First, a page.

Understanding the role of soil testing in modern agriculture

A bit of a background

The increase of food production across the years has been mainly due to higher yields resulting from greater inputs like fertilizers, water, pesticides, and other technologies of the “green revolution”. But even if those practices led to enormous gains in food and helped improve food security, they also had greater negative impacts on the environment, putting the productivity of the future at risk. Since not so long ago, most agricultural paradigms followed that strategy of high production often to the detriment of the environment. Likewise, many environmental conservation strategies focus only in preserving the environment. Therefore, to achieve global food security and environmental sustainability, the agricultural systems must be transformed to address both.

The need for more precise agriculture

Just like there has been a shift in other sectors, the agricultural industry has changed drastically with the help of the technology over the last few decades. Recent developments in information and data technologies, digital processes and smart solutions have cause substantial impact on the way of farming. Today, modern, smart, or precision agriculture has helped farmers reach a level of profitability that was previously unthinkable and created a vast industry that thrives with strictly calculated return of investment, yield projections and cost reduction. But besides the elevated levels of efficiency achieved by precision farming techniques, it has also helped to create a sustainable attitude to farming, one that is more ethical and environmentally conscious.

As the word says it, precision agriculture is precise. In this way, the crop and the soil only receive the exact amount of inputs (either water, nutrients and fertilizers, herbicides, etc) that are needed, and for that its crucial to test the soil.

A soil test is important for several reasons: to optimize crop production, to protect the environment from contamination by runoff and leaching of excess fertilizers, diagnosis of plant problems, to improve the nutritional balance of the soil and to save money and conserve energy by applying only the amount of fertilizer needed.

Though the agricultural sector is striving for precision agriculture it remains to be out of reach for many farmers globally due to limited land size, lack of machinery or access to field data. Regardless, whether a farmer is focused on high production precision agriculture or runs a small-scale profitable farming business the optimization of management practices because of soil testing remains equally relevant. Knowing the soil nutrient levels of your soil is the first step to mapping soil parameters and precision agriculture.

Why test the soil and what are the advantages of it?

To know the current status of your soil’s health and how to improve it

Physical properties are easier to determine because there are visible to the human eye, for instance soil structure, texture, and colour. Nonetheless, it is difficult to see the chemical composition of the soil like for example soil’s pH, nutrient content, etc. As soil fertility is determined by the soil’s biological, chemical, and physical properties and fertile soils are essential to grow healthy crops, the need for soil diagnosis through sampling is critical. By testing the soil, farmers can make informed decisions about which crops to plant, define the amount and type of fertilizers and how to manage their soil to maximize their yield.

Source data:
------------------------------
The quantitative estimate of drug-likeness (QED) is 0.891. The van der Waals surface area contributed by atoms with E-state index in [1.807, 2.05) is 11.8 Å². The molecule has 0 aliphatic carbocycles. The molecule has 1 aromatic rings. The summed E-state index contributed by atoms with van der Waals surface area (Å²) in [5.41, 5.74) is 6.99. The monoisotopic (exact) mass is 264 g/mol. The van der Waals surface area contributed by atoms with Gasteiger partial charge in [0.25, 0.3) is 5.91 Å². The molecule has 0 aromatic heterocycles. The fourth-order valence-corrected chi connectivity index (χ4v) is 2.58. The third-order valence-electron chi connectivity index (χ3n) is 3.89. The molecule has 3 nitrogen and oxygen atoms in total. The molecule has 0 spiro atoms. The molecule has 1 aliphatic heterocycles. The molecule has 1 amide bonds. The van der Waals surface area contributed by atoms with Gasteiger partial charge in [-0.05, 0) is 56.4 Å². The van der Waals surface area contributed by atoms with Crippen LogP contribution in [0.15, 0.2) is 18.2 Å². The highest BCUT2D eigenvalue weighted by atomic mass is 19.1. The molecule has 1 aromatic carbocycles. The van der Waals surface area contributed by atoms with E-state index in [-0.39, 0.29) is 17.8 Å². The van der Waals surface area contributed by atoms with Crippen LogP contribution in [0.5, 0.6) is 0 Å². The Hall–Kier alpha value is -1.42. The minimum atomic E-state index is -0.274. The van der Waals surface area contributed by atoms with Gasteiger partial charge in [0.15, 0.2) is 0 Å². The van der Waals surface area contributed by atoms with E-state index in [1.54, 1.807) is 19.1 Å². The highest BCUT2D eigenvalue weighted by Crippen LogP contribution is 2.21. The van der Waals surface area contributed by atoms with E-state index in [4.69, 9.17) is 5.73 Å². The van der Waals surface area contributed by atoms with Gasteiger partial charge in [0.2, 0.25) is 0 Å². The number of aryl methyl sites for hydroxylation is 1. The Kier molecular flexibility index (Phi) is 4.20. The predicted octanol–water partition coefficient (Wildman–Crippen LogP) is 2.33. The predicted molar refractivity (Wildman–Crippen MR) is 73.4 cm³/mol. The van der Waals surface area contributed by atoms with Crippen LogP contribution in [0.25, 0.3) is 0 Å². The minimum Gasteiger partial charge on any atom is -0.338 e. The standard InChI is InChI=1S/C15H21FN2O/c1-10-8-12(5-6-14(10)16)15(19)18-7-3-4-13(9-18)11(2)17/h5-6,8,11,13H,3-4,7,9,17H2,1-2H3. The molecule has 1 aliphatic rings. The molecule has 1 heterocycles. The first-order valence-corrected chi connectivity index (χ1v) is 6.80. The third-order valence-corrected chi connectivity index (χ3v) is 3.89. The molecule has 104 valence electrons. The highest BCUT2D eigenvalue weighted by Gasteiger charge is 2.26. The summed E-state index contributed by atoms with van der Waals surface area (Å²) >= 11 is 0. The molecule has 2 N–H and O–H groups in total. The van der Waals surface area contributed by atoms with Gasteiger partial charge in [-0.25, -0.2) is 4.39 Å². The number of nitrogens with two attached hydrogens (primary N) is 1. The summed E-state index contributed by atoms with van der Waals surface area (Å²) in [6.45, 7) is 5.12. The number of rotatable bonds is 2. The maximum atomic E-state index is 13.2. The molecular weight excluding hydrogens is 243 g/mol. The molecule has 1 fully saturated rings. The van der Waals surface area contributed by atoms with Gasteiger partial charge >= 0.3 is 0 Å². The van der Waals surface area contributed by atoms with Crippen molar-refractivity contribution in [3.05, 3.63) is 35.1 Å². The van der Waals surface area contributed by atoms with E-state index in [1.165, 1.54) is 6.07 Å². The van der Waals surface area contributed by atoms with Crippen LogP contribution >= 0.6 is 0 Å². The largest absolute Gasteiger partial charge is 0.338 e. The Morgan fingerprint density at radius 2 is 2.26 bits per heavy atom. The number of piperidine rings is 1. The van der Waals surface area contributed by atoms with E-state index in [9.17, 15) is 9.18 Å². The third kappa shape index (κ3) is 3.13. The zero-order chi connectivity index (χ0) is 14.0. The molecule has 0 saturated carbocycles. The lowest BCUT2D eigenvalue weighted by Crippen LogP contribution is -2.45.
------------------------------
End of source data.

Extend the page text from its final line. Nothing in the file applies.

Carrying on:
To optimize the level of fertilizer’s use, reduce environmental impact and potentially save money

Knowing the nutrient content of the soil allows farmers to avoid under or over-fertilization. On one hand, under-fertilization can lead to poor plant growth, higher susceptibility to pests and diseases, etc. On the other hand, over-fertilization might result in crop burning, water pollution, nutrient leaching, and irreversible environmental damage. Moreover, the excessive use of fertilizers translates into wasting limited resources such as time and money. Utimately both cases can contribute to severe land degradation processes which are difficult to restore on a short term.

To prevent soil depletion

Land degradation and soil depletion represent a real and increasing global threat. Every year 12 million hectares of land are degraded, affecting the livelihood and health of around 1.5 billion people. This occurs mainly because of unsustainable soil management practices that lead to loss of soil organic matter, nutrient imbalance, soil erosion, etc. By considering that soil restoration is not an effortless process, improving the management of the soil by testing it, appears as a feasible and effective solution.

To ensure fertile soils to feed the world’s growing population

Today more than ever there is a need to ensure healthy and fertile soils that can sustain high yields to feed a growing population. As mentioned previously, fertile soils are the only ones capable of supporting different crops (by providing the right amount of nutrients and water) and achieve high yields, good quality, build resilience against climate impact and potentially help to solve food insecurity issues. Soil testing is therefore, the first step to improve soil management, because it will eventually lead to a healthy soil, healthy crop and increase food production.

Analysing soil samples, understanding the needs of soils, and making informed decisions have always been key actions for farmers. Therefore, at AgroCares we ask ourselves how we can push forward the smart farming technologies and get better results in soil testing. We strive to support farmers and advisors to make informed decisions with our SoilCares services that are created with diverse data management solutions.

Contact our team to discuss about the advantages of soil testing and learn more about SoilCares!